Still another object of the invention is to provide a device of the character herewithin described which is simple in construction, economical in manufacture and otherwise well suited to the purpose for which it is designed.
With the foregoing objects in view, and other such objects and advantages as will become apparent to those skilled in the art to which this invention relates as this specification proceeds, my invention consists essentially in the arrangement and construction of parts all as hereinafter more particularly described, reference being had to the accompanying drawings in which:
FIG. 1 is an isometric partially schematic view of one embodiment of the engine.
FIG. 2 is an end view of FIG. 1 with one cylinder head removed.
FIG. 3 is a schematic section along the line 3--3 of FIG. 2.
FIG. 4 is an enlarged fragmentary plan view substantially along the line 4--4 of FIG. 3.
FIG. 5 is a fragmentary view showing an alternative construction of the connection of the piston to the cam ring.
FIG. 6 is a schematic view of the cycle of operation of the engine utilizing the improved cycle.
FIG. 7 is an isometric view of one of the connecting rods showing two alternative connections of the rod to the cam ring as illustrated in FIGS. 3 and 5.
FIG. 8 is a view showing the cycle used with a diesel operation.
FIG. 9 is an isometric, partially sectioned view of an alternative embodiment of the invention.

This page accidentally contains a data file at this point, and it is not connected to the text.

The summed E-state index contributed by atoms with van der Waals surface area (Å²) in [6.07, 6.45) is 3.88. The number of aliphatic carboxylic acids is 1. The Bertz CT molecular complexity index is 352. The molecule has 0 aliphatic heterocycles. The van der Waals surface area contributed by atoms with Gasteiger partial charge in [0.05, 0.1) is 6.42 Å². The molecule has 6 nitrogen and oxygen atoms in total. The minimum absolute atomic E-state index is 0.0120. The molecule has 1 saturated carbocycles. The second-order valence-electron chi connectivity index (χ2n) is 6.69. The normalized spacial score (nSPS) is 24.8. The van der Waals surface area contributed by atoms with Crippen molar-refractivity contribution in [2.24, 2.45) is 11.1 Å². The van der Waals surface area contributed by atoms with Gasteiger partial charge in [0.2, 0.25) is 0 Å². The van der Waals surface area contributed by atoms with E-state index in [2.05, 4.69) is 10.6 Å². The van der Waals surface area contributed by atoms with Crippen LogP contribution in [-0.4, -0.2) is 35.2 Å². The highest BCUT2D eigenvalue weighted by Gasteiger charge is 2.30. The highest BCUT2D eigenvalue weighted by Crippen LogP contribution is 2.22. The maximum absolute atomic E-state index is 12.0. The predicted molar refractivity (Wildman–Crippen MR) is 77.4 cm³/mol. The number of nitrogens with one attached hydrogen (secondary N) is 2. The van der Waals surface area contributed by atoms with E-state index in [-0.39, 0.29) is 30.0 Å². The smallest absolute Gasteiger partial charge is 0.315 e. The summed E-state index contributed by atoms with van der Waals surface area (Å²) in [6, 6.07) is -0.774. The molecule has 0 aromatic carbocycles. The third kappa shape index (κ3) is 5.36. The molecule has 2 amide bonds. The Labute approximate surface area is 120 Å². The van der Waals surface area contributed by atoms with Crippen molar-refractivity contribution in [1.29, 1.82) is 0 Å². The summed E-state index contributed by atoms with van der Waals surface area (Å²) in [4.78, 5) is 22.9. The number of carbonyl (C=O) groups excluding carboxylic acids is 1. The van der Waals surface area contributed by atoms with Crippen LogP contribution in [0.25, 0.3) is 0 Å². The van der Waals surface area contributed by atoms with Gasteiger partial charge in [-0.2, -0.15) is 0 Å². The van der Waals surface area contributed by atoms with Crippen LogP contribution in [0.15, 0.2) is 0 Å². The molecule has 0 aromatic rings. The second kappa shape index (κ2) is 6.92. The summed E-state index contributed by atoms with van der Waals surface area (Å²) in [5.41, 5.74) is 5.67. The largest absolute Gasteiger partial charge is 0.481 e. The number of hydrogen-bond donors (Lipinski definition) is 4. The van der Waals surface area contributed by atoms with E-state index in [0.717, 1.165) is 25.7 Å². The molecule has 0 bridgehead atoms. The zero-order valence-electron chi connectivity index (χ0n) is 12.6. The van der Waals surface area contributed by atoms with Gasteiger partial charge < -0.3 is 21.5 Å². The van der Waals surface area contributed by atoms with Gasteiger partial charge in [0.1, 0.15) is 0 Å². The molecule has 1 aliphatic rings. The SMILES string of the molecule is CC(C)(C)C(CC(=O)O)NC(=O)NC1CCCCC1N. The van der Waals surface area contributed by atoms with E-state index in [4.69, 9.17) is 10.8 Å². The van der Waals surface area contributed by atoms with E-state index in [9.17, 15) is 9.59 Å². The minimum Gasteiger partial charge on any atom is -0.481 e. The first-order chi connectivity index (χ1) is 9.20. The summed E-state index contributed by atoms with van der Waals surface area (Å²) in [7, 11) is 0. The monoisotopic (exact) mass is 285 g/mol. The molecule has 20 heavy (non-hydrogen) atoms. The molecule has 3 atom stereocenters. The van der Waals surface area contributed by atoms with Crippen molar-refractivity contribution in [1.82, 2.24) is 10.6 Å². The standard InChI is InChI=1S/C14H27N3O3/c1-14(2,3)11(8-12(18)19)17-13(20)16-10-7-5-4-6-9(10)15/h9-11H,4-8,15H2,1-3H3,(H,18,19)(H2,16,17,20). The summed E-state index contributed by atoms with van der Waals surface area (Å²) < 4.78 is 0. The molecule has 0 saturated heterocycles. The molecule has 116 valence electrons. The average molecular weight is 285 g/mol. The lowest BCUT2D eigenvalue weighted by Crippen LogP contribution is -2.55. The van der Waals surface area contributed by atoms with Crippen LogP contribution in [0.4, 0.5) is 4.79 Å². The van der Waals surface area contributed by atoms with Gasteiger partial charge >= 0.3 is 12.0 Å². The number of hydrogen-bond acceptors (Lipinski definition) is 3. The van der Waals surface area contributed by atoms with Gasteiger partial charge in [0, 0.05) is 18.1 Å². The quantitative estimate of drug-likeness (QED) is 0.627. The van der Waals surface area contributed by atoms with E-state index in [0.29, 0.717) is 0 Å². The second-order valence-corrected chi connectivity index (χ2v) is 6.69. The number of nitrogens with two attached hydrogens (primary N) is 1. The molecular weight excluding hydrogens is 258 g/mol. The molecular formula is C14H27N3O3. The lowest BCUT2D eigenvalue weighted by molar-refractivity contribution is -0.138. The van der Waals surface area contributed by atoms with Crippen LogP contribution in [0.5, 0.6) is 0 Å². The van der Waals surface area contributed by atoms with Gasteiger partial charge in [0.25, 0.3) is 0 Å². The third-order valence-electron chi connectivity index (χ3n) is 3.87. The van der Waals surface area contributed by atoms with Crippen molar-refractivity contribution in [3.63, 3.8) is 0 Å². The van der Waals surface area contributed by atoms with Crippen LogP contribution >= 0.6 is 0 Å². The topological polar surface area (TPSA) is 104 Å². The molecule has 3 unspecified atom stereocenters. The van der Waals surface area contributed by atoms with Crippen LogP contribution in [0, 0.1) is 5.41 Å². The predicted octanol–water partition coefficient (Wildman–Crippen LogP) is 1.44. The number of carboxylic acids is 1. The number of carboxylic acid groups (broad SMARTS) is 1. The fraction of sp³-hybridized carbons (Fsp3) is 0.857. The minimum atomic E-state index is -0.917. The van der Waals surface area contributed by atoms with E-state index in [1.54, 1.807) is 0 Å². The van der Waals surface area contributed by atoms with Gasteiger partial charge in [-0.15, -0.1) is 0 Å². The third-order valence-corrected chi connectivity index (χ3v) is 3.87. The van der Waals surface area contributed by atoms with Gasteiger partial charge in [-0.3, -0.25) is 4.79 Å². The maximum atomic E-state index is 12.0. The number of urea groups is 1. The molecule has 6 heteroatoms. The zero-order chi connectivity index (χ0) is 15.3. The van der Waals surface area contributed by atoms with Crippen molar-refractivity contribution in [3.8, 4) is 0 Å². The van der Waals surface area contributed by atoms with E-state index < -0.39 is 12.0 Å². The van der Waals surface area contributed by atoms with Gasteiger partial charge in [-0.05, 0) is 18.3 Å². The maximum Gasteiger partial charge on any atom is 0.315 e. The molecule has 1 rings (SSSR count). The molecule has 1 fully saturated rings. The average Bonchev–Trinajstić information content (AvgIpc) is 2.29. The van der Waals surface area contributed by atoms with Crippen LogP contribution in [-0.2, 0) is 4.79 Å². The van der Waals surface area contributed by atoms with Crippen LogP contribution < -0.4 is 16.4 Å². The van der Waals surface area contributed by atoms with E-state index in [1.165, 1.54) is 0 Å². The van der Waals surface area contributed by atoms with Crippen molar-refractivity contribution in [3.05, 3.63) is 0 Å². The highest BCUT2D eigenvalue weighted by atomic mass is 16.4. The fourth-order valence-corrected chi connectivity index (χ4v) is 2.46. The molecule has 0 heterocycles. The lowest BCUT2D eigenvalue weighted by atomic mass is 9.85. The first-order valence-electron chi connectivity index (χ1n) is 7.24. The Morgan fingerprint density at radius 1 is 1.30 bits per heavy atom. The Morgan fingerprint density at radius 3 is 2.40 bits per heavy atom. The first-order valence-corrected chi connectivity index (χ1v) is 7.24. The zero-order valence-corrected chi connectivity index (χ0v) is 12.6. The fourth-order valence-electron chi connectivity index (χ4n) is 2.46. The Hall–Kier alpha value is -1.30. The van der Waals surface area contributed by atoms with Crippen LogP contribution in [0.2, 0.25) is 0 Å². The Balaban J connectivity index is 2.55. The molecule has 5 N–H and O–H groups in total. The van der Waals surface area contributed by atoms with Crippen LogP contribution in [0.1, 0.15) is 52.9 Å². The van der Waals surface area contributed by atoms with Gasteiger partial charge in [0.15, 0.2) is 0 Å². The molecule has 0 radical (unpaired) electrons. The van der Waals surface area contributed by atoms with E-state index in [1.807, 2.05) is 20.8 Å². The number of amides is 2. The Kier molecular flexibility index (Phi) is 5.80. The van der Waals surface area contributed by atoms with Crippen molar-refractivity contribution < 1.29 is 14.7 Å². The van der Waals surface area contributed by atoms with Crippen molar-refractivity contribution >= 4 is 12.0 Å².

In the drawings like characters of reference indicate corresponding parts in the different figures.
Although the drawings illustrate a novel engine utilizing the new cycle of operation in which the expansion stroke is longer than the compression stroke, nevertheless it will be appreciated that the novel engine can be constructed to operate on a conventional cycle in which the lengths of stroke are equal under which circumstances only one rotor may be utilized. Furthermore, when used with a conventional cycle of operation, the engine is readily adapted for use with either a two or four-stroke cycle.
Also to be appreciated is the fact that the novel cycle described herein can readily be used with other conventional rotary type engines whether these engines are rotary piston type or not.
With a conventional opposing piston engine, a cam-type crank shaft can be utilized so that the expansion stroke is longer than the compression stroke and by modifying the lobe of a rotary engine such as the Wankel, a similar effect can be obtained.
The novel cycle described herein may be defined as a cycle based on the Otto, Diesel or Dual Combustion cycle, but having an expansion ratio greater than the compression ratio, said ratio being less than that required to expand the gases to atmospheric pressure. This cycle is achieved within one cylinder or chamber and is a geometrical and volumetrical ratio in which a motion of a chamber, or cylinder and piston, produces a geometrical ratio which theoretically is the same as the volumetrical ratio. This eliminates dead motion as in the case of some engines which reduce the volumetrical compression ratio in comparison to the geometrical ratio by either early or late intake valve closing.
Proceeding therefore to describe the invention in detail, reference should first be made to FIG. 8 which shows a pressure diagram for a diesel cycle.
The line between positions 1 and 2 illustrates the compression stroke, and between 2, 3 and 4, the conventional expansion stroke at which time the exhaust valve normally opens.